Internal Facebook, Inc. guidelines leaked to The Guardian highlight the social media giant’s challenge defining and enforcing the boundaries between “digital nudity” and “real world art.”
Slides published Monday by the British paper show the company’s own policy leaves moderators mired in a “gray area” in determining when nudity is permitted on the site. The company’s initial guiding principle, according to the slides, was to permit nudity “depicted in art,” but not “digitally created nudity or sexual activity,” such as videos of sexual activity taken with a smartphone.
But that distinction is hard to make. The guidelines themselves acknowledge the policy is “difficult to enforce because it is hard to differentiate between handmade art and digitally made depictions.” Instagram, which is owned by Facebook, has become a prominent medium for artists, including many whose work often depicts the female body.
The published slides appear to show an updated policy with the line: “[NEW]Allow all handmade AND digital nudity.”
The slides go on to include examples of “real world art,” highlighting the “traditional” medium used, such as charcoal, watercolor, or pencil. The presence of paper also marks a work as being “real world art.” Examples of digital nudity are provided, including digitally drawn stick figures or and a depiction of buttcheeks, with the guidance that they are permitted provided “only contours [are] visible” and genitalia, female nipples, and butts are “not sufficiently detailed.”
Images of real world art depicting child nudity are permitted—think paintings and statues of cherubs—but two examples of “real world art” depicting sexual activity, Giambologna’s sculpture Rape of the Sabine Women (1581–83) and an unattributed painting of the same subject, appear to be flagged as examples to remove.
But the guidelines only go so far. Soraya Chemaly, director of The Women’s Media Center Speech Project, points out that they’re implemented by human moderators who are often young men who may be based in socially conservative countries. Chemaly works with advocacy groups Women, Action, and the Media and The Everyday Sexism Project to encourage social media companies to be more thoughtful in how they moderate gender-related text and images.
She notes these policies tend to disproportionately censor female artists, citing her efforts to reinstate images by painter Aleah Chapin, whose early work included many depictions of nude older women.
“These rules that have to do with nudity, that so often conflate women’s nakedness with obscenity, and have a disparate impact on women as artistic and political actors, that’s undeniable,” Chemaly says. “When women artists produce art, as they often do, that uses their naked bodies to make a commentary on violence, that art is not allowable in many cases, particularly if it’s digital or photographic.”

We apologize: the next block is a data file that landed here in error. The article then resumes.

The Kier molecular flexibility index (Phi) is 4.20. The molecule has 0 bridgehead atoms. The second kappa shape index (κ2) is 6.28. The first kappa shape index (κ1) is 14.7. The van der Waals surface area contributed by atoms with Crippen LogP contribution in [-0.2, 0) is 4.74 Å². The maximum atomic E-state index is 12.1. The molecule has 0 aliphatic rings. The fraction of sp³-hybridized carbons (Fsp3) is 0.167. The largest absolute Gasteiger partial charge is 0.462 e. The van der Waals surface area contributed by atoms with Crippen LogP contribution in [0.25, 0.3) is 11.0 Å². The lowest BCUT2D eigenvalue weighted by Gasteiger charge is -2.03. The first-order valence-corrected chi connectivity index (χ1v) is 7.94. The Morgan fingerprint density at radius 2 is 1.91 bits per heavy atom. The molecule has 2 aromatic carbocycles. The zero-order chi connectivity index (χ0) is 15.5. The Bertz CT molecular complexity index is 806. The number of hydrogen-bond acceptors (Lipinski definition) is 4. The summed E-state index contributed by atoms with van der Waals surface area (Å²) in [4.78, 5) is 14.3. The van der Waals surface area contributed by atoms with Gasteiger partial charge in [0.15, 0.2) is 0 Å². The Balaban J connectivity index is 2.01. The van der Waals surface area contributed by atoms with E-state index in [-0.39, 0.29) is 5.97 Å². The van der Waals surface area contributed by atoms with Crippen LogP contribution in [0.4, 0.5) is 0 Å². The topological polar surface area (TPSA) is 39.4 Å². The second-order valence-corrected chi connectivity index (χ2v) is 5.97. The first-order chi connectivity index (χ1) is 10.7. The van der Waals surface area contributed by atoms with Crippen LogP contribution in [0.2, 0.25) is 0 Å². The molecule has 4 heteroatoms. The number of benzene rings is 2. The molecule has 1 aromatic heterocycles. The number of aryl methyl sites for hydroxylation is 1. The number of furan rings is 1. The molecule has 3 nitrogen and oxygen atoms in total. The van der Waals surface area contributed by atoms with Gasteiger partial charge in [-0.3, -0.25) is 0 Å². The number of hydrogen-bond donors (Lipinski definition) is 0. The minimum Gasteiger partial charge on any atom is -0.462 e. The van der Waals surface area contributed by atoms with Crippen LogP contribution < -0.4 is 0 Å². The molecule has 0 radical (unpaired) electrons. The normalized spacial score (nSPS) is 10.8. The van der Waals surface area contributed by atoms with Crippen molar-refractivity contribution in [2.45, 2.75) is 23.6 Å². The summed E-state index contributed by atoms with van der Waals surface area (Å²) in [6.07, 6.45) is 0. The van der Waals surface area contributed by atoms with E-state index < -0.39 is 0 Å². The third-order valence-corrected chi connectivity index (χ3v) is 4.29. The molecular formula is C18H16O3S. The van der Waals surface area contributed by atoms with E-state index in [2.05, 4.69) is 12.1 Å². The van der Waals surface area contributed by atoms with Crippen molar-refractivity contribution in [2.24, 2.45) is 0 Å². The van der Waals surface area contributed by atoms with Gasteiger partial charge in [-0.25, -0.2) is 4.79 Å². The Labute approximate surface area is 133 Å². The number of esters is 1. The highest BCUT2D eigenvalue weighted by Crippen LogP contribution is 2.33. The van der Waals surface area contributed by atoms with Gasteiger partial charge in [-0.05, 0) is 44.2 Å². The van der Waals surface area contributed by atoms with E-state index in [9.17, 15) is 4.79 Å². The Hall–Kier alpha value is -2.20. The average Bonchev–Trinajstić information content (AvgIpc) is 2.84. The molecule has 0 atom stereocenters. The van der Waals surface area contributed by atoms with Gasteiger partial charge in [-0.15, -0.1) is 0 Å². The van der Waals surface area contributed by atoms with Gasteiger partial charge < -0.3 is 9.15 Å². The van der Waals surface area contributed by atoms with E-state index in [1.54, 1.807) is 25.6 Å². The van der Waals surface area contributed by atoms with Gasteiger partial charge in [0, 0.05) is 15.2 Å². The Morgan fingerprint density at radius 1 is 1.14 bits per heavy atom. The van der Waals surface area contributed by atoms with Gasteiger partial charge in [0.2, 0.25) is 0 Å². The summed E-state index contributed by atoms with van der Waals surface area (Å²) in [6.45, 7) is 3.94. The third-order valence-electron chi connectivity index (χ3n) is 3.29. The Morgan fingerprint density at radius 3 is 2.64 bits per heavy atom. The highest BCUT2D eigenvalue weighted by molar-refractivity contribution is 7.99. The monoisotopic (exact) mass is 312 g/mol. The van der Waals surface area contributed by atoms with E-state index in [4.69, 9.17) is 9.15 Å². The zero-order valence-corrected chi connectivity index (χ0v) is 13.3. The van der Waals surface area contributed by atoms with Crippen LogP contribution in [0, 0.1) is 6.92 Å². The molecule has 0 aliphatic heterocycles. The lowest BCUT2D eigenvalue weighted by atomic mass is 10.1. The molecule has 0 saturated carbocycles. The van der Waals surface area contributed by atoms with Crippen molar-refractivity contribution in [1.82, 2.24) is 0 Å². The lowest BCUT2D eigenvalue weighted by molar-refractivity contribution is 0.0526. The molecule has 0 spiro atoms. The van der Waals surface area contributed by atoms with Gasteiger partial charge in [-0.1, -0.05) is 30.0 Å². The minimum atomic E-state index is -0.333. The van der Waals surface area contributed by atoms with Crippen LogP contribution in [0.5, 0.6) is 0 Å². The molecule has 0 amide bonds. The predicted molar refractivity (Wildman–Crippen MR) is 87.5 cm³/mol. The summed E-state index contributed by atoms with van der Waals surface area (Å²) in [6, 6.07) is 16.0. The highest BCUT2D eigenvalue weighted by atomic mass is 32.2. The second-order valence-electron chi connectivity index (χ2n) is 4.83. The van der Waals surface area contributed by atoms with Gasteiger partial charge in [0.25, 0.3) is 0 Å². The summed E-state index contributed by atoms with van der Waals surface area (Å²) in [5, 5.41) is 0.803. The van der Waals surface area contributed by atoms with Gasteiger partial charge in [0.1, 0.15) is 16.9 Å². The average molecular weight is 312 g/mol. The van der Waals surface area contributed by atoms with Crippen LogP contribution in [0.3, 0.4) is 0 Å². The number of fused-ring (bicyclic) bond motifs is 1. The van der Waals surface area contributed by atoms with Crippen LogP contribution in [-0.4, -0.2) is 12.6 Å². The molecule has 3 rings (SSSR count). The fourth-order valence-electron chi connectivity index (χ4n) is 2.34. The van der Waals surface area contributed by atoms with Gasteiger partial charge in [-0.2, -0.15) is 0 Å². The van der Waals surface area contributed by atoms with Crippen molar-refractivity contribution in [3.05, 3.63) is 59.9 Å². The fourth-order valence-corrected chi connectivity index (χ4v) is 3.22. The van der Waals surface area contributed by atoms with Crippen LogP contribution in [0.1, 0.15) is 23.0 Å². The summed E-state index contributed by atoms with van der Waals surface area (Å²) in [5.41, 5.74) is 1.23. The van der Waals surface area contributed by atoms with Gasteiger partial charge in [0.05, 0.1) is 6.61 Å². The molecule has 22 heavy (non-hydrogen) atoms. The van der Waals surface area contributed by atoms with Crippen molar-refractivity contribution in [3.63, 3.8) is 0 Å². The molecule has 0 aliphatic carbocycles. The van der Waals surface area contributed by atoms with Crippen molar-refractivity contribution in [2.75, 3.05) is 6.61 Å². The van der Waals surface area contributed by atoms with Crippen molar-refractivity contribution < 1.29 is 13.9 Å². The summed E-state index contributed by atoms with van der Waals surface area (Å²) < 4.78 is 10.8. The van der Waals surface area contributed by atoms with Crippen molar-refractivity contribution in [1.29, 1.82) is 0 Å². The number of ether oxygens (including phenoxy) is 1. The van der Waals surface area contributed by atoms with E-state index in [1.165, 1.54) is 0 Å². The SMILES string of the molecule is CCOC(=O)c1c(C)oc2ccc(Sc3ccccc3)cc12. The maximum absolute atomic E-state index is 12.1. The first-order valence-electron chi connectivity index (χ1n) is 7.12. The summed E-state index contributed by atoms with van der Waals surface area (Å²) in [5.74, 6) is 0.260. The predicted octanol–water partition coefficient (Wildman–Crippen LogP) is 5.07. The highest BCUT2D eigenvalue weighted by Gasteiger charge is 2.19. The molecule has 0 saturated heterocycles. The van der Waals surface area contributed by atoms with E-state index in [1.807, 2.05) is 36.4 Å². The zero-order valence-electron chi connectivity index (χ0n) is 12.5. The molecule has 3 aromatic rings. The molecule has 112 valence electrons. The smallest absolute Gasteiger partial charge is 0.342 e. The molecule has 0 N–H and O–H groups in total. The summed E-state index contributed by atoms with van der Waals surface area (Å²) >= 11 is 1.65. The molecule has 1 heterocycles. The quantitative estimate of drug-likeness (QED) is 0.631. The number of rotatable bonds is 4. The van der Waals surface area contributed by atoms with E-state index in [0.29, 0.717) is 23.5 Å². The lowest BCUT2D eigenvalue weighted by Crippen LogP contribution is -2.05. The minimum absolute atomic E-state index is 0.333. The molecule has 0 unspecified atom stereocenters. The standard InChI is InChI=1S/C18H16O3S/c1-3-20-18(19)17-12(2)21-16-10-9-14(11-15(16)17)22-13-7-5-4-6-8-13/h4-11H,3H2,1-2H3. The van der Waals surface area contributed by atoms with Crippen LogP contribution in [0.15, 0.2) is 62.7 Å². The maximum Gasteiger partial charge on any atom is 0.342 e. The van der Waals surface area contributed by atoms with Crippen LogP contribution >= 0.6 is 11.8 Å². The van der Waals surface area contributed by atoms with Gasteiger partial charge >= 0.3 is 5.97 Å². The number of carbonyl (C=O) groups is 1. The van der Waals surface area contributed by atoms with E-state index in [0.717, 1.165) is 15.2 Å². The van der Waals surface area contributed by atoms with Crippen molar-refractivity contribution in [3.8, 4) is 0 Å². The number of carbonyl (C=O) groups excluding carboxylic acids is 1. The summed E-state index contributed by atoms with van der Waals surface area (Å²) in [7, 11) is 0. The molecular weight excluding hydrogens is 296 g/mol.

Giambologna, The Rape of the Sabine Women, 1581-83. Via Wikimedia Commons.
Jerôme Duquesnoy, Manneken Pis, via Wikimedia Commons.
But Facebook is not obliged to publish naked art nor are users entitled to post it, notes Mary Anne Franks, University of Miami law professor and vice president of the Cyber Civil Rights Initiative, since Facebook, as a private company, is not bound by First Amendment principles. A more useful question, she says, is to ask whether the company is living up to its aim to create a safe and supportive global community, and whether their policies produce that outcome.
She describes her own attempts to report explicit threats of violence against women and minorities, which have repeatedly been met with a company response that those threats do not violate community standards.
“Well, what kind of community standards do you want to have?” she says. “Given the freedom that Facebook has to develop policies on what is good and what is bad, it frustrates me that they don’t do better.”
She points out that at a certain point, Facebook’s lack of action indicates its own incentives in responding to users’ complaints and demands.
“Facebook is a for-profit company, and Facebook is going do whatever keeps Facebook profitable,” says Franks.
To its credit, she notes, Facebook, alongside other social media sites, has been attempting to fight the non-consensual sharing of intimate material (sometimes known as “revenge porn”). The Guardian’s investigation found Facebook receives tens of thousands of cases of revenge porn and “sextortion,” or threats to post intimate material, in a given month.
But Facebook also failed to take down multiple sites where former and active Marines shared nude images of women without their consent, even days after the original site was revealed in a March investigation. The site also faced criticism last year after taking down the iconic Vietnam war image “Napalm Girl,” which showed children, one of them a naked nine-year-old girl, running from a napalm attack by South Vietnamese forces. It quickly reinstated the photo. It has also had a long-running issue with censoring images of breastfeeding, which its current policy deems “natural and beautiful.”
Facebook did not respond to a request for a comment.
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